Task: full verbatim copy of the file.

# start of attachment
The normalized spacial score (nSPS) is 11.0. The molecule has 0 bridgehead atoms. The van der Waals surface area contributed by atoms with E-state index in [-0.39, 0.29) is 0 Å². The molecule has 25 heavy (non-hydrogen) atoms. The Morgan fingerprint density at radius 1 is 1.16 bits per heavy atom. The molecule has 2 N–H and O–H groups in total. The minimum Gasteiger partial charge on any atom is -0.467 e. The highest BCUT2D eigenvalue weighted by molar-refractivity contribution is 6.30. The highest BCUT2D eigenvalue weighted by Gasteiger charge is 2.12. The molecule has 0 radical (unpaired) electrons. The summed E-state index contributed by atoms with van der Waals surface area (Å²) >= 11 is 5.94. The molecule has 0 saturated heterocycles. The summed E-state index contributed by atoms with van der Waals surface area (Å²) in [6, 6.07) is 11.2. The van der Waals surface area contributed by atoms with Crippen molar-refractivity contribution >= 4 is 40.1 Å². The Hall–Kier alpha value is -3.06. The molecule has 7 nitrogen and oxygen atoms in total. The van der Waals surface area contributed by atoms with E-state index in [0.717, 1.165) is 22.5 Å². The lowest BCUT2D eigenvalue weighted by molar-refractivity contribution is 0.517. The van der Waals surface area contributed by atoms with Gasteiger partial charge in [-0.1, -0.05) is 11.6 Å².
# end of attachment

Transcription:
The normalized spacial score (nSPS) is 11.0. The molecule has 0 bridgehead atoms. The van der Waals surface area contributed by atoms with E-state index in [-0.39, 0.29) is 0 Å². The molecule has 25 heavy (non-hydrogen) atoms. The Morgan fingerprint density at radius 1 is 1.16 bits per heavy atom. The molecule has 2 N–H and O–H groups in total. The minimum Gasteiger partial charge on any atom is -0.467 e. The highest BCUT2D eigenvalue weighted by molar-refractivity contribution is 6.30. The highest BCUT2D eigenvalue weighted by Gasteiger charge is 2.12. The molecule has 0 radical (unpaired) electrons. The summed E-state index contributed by atoms with van der Waals surface area (Å²) >= 11 is 5.94. The molecule has 0 saturated heterocycles. The summed E-state index contributed by atoms with van der Waals surface area (Å²) in [6, 6.07) is 11.2. The van der Waals surface area contributed by atoms with Crippen molar-refractivity contribution >= 4 is 40.1 Å². The Hall–Kier alpha value is -3.06. The molecule has 7 nitrogen and oxygen atoms in total. The van der Waals surface area contributed by atoms with E-state index in [0.717, 1.165) is 22.5 Å². The lowest BCUT2D eigenvalue weighted by molar-refractivity contribution is 0.517. The van der Waals surface area contributed by atoms with Gasteiger partial charge in [-0.1, -0.05) is 11.6 Å².